Maduro recalls Venezuelan diplomats in US as standoff intensifies

Embattled leader announces closure of Venezuela's embassy in US and orders all diplomats there to return home.

    Nicolas Maduro accused the US of leading a 'major provocation against Venezuela' [Carlos Garcia Rawlins/ Reuters]
    Nicolas Maduro accused the US of leading a 'major provocation against Venezuela' [Carlos Garcia Rawlins/ Reuters]

    Venezuela's President Nicolas Maduro has called home all Venezuelan diplomats from the United States and closed its embassy and consulates there after the US declared his government "illegitimate".

    He also ordered all US embassy personnel out of Venezuela by the weekend, but on Thursday Washington refused to comply with a full expulsion, only ordering non-essential staff to leave.

    Venezuela was plunged into uncertainty on Wednesday when Juan Guaido, the 35-year-old head of the National Assembly, proclaimed himself "acting president" - earning a swift endorsement from the US and a dozen regional powers, including Brazil, Argentina and Colombia.

    In a speech broadcast on state television on Thursday, Maduro accused the US of leading a "major provocation against Venezuela".

    "They believe they have a colonial hold in Venezuela, where they decide what they want to do," Maduro said.

    He gave US embassy staff until Sunday to leave the country saying that he had "decided to break diplomatic and political relations with the imperialist government of Donald Trump and expel all his diplomatic and consular staff of Venezuela". 

    But Washington said it was ignoring the order as it no longer recognised Maduro as Venezuela's legitimate president.

    The State Department said it would maintain diplomatic ties with the country "through the government of interim President Guaido".

    World powers, including Russia and China, have criticised the US interference and backed Maduro's government.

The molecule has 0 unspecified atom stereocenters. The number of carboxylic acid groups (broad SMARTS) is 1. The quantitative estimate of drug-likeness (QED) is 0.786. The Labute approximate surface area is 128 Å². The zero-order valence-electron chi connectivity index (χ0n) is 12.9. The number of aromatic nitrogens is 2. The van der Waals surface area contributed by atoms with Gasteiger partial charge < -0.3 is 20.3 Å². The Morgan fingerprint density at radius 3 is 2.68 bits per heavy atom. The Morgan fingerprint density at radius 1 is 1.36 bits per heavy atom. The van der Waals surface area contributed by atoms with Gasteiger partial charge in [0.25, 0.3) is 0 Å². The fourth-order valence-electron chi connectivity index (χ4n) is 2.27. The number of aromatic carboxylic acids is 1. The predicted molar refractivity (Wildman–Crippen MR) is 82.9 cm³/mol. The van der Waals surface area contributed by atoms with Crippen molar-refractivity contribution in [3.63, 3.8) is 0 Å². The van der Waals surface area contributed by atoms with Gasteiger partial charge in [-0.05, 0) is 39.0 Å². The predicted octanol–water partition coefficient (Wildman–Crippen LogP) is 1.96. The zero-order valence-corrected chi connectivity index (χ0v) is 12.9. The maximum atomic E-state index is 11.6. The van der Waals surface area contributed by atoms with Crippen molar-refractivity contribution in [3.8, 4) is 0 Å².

'Amnesty for Maduro'

    Meanwhile, all eyes were on Guaido whose whereabouts have been unknown since he was symbolically sworn in on Wednesday before tens of thousands of cheering supporters, promising to uphold the constitution and rid Venezuela of Maduro's government. 

    Venezuela cuts ties with US citing its support for 'coup' attempt (5:22)

    Speaking from an undisclosed location, Guaido told broadcaster Univision he would consider granting amnesty to Maduro and his allies if they would step aside.

    "Amnesty is on the table," said Guaido, who just weeks earlier was named the head of the opposition-controlled Congress.

    "Those guarantees are for all those who are willing to side with the constitution to recover the constitutional order."

    Besides the US, much of the international community has rallied behind Guaido, with Canada and numerous Latin American and European countries announcing that they recognised his claim to the presidency.

    President Donald Trump promised to use the "full weight" of the US's economic and diplomatic power to remove Maduro from power. When asked about the possibility of military action on Wednesday, he told reporters: "We are not considering anything, but all options are on the table."